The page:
In its July 2014 outlook ratings agency Fitch affirmed its “B+” stable rating, citing Kenya’s five-year growth rate and investment in infrastructure and agriculture, among other factors. Fitch said, “Rising government revenue, well developed domestic capital markets and strong institutional capacity increases Kenya’s debt carrying capacity relative to its peers. The upward revision to GDP expected in September would see debt decline to 45% of GDP, only slightly above the ‘B’ median of 42.5%.”

Spending

On the other side of the fiscal equation, the hope is that with the 2013 election past the government can hold closer to its spending projections. Spending for the 2014/15 budget cycle is projected at KSh1.52trn ($17.3bn), or 32.9% of GDP. According to data from the National Treasury, Kenya’s version of a ministry of finance, spending in nine of 10 surveyed areas lagged the committed amount as of the end of 2013, with national security being the only exception. Spending on energy, infrastructure and ICT was 63% of what was planned, and the rate was 69% for environmental protection, water and housing. At the high end of the range, at 89% and 87% of their targets, respectively, were governance, justice, and law and order, and education.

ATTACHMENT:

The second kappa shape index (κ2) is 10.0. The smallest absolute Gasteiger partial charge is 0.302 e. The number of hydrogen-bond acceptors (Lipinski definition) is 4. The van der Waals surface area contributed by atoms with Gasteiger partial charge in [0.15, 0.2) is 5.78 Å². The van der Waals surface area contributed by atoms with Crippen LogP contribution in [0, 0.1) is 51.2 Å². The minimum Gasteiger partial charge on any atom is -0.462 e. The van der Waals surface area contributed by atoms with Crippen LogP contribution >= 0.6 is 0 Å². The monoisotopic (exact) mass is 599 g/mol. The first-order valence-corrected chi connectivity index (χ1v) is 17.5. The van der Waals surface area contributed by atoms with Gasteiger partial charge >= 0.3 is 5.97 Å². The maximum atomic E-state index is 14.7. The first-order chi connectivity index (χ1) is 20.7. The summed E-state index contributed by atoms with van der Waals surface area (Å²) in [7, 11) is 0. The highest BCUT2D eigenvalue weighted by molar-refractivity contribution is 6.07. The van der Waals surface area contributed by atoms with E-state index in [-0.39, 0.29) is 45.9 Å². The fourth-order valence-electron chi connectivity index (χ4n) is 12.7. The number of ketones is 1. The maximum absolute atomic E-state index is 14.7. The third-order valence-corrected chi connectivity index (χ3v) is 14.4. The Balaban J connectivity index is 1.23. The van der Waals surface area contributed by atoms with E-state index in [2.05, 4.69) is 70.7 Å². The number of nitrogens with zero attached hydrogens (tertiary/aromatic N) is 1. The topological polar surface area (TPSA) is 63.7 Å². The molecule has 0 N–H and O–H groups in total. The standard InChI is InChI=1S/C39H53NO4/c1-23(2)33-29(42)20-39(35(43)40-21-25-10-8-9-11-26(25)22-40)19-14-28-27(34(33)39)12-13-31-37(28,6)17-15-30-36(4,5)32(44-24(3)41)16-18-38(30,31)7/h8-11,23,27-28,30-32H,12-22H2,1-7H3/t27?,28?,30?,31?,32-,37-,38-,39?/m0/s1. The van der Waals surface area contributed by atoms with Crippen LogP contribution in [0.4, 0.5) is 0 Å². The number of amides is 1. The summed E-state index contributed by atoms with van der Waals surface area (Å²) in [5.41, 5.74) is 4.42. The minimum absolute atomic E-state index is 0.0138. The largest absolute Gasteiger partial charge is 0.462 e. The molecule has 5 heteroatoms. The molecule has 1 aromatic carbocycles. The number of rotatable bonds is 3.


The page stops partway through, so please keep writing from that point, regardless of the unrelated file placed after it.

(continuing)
To manage payrolls Kenya instituted a hiring freeze at the national level and ordered the counties to stop the process of recruiting for their newly formed agencies. At both levels the government plans reviews of ongoing staffing before new positions are filled. For the long term, the Salaries and Remuneration Commission is expected to develop new policies and procedures in accordance with international best practices in order to keep wages from spiralling. The targets set by the National Treasury are for development expenditure of at least 30% of spending and wages of 35% or less (see analysis).

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The Report: Kenya 2014